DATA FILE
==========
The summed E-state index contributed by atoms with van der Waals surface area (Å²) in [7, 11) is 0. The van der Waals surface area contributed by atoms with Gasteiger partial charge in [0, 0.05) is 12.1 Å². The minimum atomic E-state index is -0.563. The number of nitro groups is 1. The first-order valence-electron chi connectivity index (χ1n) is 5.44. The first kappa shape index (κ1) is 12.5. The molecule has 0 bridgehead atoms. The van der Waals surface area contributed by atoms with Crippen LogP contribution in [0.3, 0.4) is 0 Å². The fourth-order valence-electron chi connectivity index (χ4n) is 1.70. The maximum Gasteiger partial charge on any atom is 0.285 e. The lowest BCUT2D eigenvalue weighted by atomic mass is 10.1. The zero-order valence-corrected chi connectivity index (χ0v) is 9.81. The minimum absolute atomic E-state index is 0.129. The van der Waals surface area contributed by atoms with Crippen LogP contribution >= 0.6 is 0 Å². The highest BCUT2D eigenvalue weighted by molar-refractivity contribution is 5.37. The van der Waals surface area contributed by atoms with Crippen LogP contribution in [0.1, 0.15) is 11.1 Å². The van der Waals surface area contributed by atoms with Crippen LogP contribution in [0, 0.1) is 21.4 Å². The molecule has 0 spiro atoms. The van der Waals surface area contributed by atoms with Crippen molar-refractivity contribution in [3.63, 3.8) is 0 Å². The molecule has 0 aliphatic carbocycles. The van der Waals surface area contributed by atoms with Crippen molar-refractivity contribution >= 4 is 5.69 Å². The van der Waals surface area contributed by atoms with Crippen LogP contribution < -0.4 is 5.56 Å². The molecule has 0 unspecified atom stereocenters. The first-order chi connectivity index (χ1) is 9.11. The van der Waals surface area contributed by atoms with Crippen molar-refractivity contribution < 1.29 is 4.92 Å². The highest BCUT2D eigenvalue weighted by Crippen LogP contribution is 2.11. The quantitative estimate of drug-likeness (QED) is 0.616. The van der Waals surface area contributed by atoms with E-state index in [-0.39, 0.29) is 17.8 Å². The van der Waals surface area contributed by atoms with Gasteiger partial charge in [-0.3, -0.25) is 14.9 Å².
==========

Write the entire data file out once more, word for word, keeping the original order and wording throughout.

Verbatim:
The summed E-state index contributed by atoms with van der Waals surface area (Å²) in [7, 11) is 0. The van der Waals surface area contributed by atoms with Gasteiger partial charge in [0, 0.05) is 12.1 Å². The minimum atomic E-state index is -0.563. The number of nitro groups is 1. The first-order valence-electron chi connectivity index (χ1n) is 5.44. The first kappa shape index (κ1) is 12.5. The molecule has 0 bridgehead atoms. The van der Waals surface area contributed by atoms with Crippen LogP contribution in [0.3, 0.4) is 0 Å². The fourth-order valence-electron chi connectivity index (χ4n) is 1.70. The maximum Gasteiger partial charge on any atom is 0.285 e. The lowest BCUT2D eigenvalue weighted by atomic mass is 10.1. The zero-order valence-corrected chi connectivity index (χ0v) is 9.81. The minimum absolute atomic E-state index is 0.129. The van der Waals surface area contributed by atoms with Crippen LogP contribution >= 0.6 is 0 Å². The highest BCUT2D eigenvalue weighted by molar-refractivity contribution is 5.37. The van der Waals surface area contributed by atoms with Crippen LogP contribution in [0.1, 0.15) is 11.1 Å². The van der Waals surface area contributed by atoms with Crippen LogP contribution in [0, 0.1) is 21.4 Å². The molecule has 0 spiro atoms. The van der Waals surface area contributed by atoms with Crippen molar-refractivity contribution in [3.63, 3.8) is 0 Å². The molecule has 0 aliphatic carbocycles. The van der Waals surface area contributed by atoms with Crippen molar-refractivity contribution >= 4 is 5.69 Å². The van der Waals surface area contributed by atoms with Crippen LogP contribution < -0.4 is 5.56 Å². The molecule has 0 unspecified atom stereocenters. The first-order chi connectivity index (χ1) is 9.11. The van der Waals surface area contributed by atoms with Crippen molar-refractivity contribution < 1.29 is 4.92 Å². The highest BCUT2D eigenvalue weighted by Crippen LogP contribution is 2.11. The quantitative estimate of drug-likeness (QED) is 0.616. The van der Waals surface area contributed by atoms with E-state index in [-0.39, 0.29) is 17.8 Å². The van der Waals surface area contributed by atoms with Gasteiger partial charge in [-0.3, -0.25) is 14.9 Å².